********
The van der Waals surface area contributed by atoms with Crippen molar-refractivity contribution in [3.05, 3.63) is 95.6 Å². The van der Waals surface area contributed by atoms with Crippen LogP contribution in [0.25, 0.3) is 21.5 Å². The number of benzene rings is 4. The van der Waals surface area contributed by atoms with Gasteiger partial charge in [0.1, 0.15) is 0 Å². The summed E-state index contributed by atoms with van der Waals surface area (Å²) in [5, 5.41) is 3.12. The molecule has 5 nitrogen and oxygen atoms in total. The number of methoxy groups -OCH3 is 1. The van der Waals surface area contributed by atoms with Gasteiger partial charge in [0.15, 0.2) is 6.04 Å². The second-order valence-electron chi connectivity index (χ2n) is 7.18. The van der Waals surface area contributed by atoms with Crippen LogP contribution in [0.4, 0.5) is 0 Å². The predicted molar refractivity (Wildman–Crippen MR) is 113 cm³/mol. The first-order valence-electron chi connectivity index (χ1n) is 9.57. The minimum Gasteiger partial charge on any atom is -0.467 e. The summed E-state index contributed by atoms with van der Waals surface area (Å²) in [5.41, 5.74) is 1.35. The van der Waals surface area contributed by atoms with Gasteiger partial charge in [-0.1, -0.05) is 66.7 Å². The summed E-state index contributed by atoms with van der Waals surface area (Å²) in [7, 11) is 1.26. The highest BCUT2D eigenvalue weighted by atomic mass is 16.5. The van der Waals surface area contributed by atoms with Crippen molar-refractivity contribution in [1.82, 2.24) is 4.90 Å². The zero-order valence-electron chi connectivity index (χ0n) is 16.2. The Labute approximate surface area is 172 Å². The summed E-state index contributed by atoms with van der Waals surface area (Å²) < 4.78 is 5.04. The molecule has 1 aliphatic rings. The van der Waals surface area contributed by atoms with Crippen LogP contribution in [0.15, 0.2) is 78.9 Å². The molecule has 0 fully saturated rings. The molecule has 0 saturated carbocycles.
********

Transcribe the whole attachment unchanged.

The van der Waals surface area contributed by atoms with Crippen molar-refractivity contribution in [3.05, 3.63) is 95.6 Å². The van der Waals surface area contributed by atoms with Crippen LogP contribution in [0.25, 0.3) is 21.5 Å². The number of benzene rings is 4. The van der Waals surface area contributed by atoms with Gasteiger partial charge in [0.1, 0.15) is 0 Å². The summed E-state index contributed by atoms with van der Waals surface area (Å²) in [5, 5.41) is 3.12. The molecule has 5 nitrogen and oxygen atoms in total. The number of methoxy groups -OCH3 is 1. The van der Waals surface area contributed by atoms with Gasteiger partial charge in [0.15, 0.2) is 6.04 Å². The second-order valence-electron chi connectivity index (χ2n) is 7.18. The van der Waals surface area contributed by atoms with Crippen LogP contribution in [0.4, 0.5) is 0 Å². The predicted molar refractivity (Wildman–Crippen MR) is 113 cm³/mol. The first-order valence-electron chi connectivity index (χ1n) is 9.57. The minimum Gasteiger partial charge on any atom is -0.467 e. The summed E-state index contributed by atoms with van der Waals surface area (Å²) in [5.41, 5.74) is 1.35. The van der Waals surface area contributed by atoms with Gasteiger partial charge in [-0.1, -0.05) is 66.7 Å². The summed E-state index contributed by atoms with van der Waals surface area (Å²) in [7, 11) is 1.26. The highest BCUT2D eigenvalue weighted by atomic mass is 16.5. The van der Waals surface area contributed by atoms with Crippen molar-refractivity contribution in [1.82, 2.24) is 4.90 Å². The zero-order valence-electron chi connectivity index (χ0n) is 16.2. The Labute approximate surface area is 172 Å². The summed E-state index contributed by atoms with van der Waals surface area (Å²) < 4.78 is 5.04. The molecule has 1 aliphatic rings. The van der Waals surface area contributed by atoms with Crippen LogP contribution in [0.15, 0.2) is 78.9 Å². The molecule has 0 fully saturated rings. The molecule has 0 saturated carbocycles.